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Bigging up extensions and putting down councils, and what has happened to Mr Prisk?

Construction National blog logoSo David Cameron and Nick Clegg are going to get Britain building again. Cameron said his Government is serious about rolling its sleeves up and doing all it can to kick-start the economy. So they came together to announce...the relaxation of planning rules on extensions! That is great news for people who build extensions, of course – provided that their prospective customers, freed from the jack-booted oppression of petty minded officialdom in town halls across the country, can actually afford to build them.

To be fair, there are some things that will boost housebuilding. The extension of the FirstBuy scheme is to be welcomed, even if it only applies to new builds. There are elements, however, that seem to display a desire to hand public money to private developers: the mooted Infrastructure (Financial Assistance) Bill, for instance, that will guarantee "the debt of housing associations and private-sector developers" (my emphasis).

Much of the well-trailed BIG announcement just seems to be another Thatcherite council-bashing exercise, with talk of 'poor' councils (They're all poor, and whose fault is that?). There was further hyperbole, such as: "Developers who can prove that council's costly affordable housing requirements make the project unviable will see them removed" and "...where councils are poor at processing decisions, developers can opt to have their decision taken by the Planning Inspectorate."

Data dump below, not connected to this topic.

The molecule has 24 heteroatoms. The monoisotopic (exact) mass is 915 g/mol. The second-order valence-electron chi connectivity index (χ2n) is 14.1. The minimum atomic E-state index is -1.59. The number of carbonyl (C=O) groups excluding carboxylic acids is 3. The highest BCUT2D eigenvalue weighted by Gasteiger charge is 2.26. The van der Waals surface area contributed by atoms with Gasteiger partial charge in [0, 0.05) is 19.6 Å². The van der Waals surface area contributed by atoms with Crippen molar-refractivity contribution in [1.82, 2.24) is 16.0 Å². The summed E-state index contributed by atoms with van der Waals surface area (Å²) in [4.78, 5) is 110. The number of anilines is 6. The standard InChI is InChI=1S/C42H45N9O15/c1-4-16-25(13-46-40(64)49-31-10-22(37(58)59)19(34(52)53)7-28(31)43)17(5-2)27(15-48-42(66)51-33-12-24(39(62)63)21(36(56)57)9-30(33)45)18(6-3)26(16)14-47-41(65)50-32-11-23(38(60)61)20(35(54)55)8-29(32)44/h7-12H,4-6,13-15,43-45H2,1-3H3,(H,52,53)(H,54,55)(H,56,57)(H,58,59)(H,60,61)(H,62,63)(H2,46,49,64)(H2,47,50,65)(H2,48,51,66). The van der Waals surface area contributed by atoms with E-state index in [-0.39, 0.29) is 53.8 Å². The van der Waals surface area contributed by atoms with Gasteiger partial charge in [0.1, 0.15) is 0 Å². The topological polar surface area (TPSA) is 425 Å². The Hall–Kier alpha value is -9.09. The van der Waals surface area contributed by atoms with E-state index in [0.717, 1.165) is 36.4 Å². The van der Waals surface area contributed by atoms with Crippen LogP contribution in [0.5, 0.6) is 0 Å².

What they mean by the former is that the requirement for affordable housing will be scrapped. What the latter implies I shudder to think.

It's no accident the dynamic duo were accompanied by Eric Pickles. There was no sign of new housing minister Mark Prisk. Maybe they were keeping him on the bench until he beds in, like a new football signing.

The admirable Mr Prisk is possibly the first Housing Minister to have actually worked in the industry: he is a Chartered Surveyor (non-practising, it says in his register of interests) and at one point was the minister for construction. The DCLG website, however, has only one mention of his name – from January 2011 when he was Minister for Industry at BIS. Maybe the officials at DCLG are taking their cue from IDS and have become reshuffle deniers.

Despite his departmental cloak of invisibility, Mr Prisk's appointment was welcomed by the RIBA, the HBF and the NHBC.

And talking of the NHBC, by the end of this evening the first winners of the Regional Awards in that body's annual Pride in the Job competition will have been announced. First round winners from the London and South East region will be assembling at the Hilton Brighton Metropole as I write this. It is the first in a series of events around the country between now and 2 November, which will also reveal the 100-or-so winners of the second-round Seal of Excellence awards. We wish them all the best of luck.

Chris Stokes

First posted 7 September 2012, this article was re-posted on 11 September.